We had done our homework. Constantly checking the forecast had paid off. A band of high pressure was approaching that would last for the entire day over the south of Iceland, giving clear skies and good visibility. Even the wind would drop during the morning. We made our plans accordingly and looked upwards.
We had decided that if presented with such an occasion, we must use it to climb up onto one of the glaciers and enjoy the higher terrain. There were multiple choices but one stood out from the rest: Eyjafjallajökull, the volcano that sent most of Europe’s aviation system into chaos in 2010. The eruption had torn through the ice-cap above the caldera and the ejection had cooled suddenly, creating a cloud of ash hazardous to aerial transport. As it slowly drifted east, long distance land travel suddenly came back into fashion. I remember being stuck in Italy and being forced to hitch hike and catch multiple trains to get home. This explosive episode would have made the volcano a household name if it had been easier to pronounce. Another reason for choosing this ascent was that although we were equipped with gear for glacier travel, we didn’t have enough for more technical ascents. The other, bigger glaciers would have demanded more time for them to be worthwhile. We would approach from Skógafoss, and take the Fimmvörðuháls trail towards Þórsmörk. Although this itinerary does not present any serious difficulties, the recent storms would have hidden any crevasses. Because of this, like on all glacier hikes we would carry a complete safety set to prepare a pulley system in case of a fall.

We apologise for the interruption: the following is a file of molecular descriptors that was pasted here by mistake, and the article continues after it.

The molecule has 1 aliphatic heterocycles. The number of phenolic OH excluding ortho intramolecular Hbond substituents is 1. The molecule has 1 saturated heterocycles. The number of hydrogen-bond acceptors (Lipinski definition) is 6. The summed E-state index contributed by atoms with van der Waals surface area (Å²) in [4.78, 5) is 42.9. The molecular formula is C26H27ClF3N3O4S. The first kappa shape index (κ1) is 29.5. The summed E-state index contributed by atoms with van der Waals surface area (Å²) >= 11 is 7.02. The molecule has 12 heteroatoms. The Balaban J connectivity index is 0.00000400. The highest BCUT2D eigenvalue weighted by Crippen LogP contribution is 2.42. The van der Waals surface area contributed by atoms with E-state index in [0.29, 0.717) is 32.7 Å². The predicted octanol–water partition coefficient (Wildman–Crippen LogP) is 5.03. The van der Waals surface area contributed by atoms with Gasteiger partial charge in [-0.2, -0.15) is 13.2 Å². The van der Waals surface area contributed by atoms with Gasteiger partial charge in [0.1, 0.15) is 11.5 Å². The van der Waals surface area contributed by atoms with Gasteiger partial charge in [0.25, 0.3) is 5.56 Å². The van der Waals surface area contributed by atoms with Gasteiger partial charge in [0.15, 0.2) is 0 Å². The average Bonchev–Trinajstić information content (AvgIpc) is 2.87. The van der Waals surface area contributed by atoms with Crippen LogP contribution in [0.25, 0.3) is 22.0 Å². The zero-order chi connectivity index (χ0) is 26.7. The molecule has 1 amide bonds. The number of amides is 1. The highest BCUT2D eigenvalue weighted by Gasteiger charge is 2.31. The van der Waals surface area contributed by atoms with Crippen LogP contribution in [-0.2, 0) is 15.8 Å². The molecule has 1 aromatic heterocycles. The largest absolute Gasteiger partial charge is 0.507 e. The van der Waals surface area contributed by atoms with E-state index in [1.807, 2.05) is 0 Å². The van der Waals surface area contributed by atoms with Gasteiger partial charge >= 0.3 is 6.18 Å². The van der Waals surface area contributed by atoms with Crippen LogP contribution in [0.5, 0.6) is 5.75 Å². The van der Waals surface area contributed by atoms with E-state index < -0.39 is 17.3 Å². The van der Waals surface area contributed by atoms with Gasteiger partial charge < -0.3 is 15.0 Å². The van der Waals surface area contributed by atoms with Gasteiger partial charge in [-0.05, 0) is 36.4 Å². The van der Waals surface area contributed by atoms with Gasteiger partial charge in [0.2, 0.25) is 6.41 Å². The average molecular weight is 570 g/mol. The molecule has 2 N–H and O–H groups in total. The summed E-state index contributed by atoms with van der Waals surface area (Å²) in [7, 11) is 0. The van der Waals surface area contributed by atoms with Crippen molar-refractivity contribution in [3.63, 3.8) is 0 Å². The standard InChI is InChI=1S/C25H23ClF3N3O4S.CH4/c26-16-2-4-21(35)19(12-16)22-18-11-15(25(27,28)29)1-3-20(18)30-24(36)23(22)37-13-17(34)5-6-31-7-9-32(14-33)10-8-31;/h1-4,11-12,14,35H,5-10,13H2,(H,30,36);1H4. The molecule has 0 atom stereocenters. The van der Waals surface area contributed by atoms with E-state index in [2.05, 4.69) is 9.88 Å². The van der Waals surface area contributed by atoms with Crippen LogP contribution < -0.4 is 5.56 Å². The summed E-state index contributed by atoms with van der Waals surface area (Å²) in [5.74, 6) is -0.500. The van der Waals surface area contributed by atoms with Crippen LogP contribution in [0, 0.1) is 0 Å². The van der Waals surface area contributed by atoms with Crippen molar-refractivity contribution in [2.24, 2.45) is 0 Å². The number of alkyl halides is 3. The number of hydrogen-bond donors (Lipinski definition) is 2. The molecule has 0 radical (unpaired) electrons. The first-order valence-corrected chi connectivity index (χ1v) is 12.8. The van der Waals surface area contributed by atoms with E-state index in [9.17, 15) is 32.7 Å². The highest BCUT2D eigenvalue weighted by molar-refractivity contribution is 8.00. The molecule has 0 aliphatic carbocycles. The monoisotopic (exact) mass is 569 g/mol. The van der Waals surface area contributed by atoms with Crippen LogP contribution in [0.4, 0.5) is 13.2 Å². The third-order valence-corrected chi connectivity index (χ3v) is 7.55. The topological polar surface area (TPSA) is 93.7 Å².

We left before daybreak. The huge waterfall echoed in the dark, the water pounding off the stones. The clear skies mean it had been a cold night and everything was icy, making the ground hard, frozen beneath our feet. Our headlamps raked the trail, and as we gained height, we started to make out the shapes in the pre-dawn gloom. To our left, the path dropped steeply into a beautiful canyon, incised with stunning drops and waterfalls. Passing one of these we came across an incredible phenomenon. The wind had blown the spray from a fall onto the vegetation next to the path, slowly freezing it. The plants could clearly be seen inside, encased in an armour of ice. It was a very beautiful sight. Continuing to advance, the orange glow behind us turned into bright rays of light. The mountains became greener, and the white glaciers added a dramatic backdrop. We could see our objective, rising lazily to meet the sky. Still far off, we needed to follow the trail up to the pass from where we would approach the volcano.
We progressed well, impatient to reach the glacier as soon as possible. Not knowing what the snow would be like, we were concerned that it might be too soft and slow our progress. Reaching the snowline, we were reassured to find that the strong winds and cold temperatures had kept it hard. We could march easily on top without sinking in and kept a steady pace.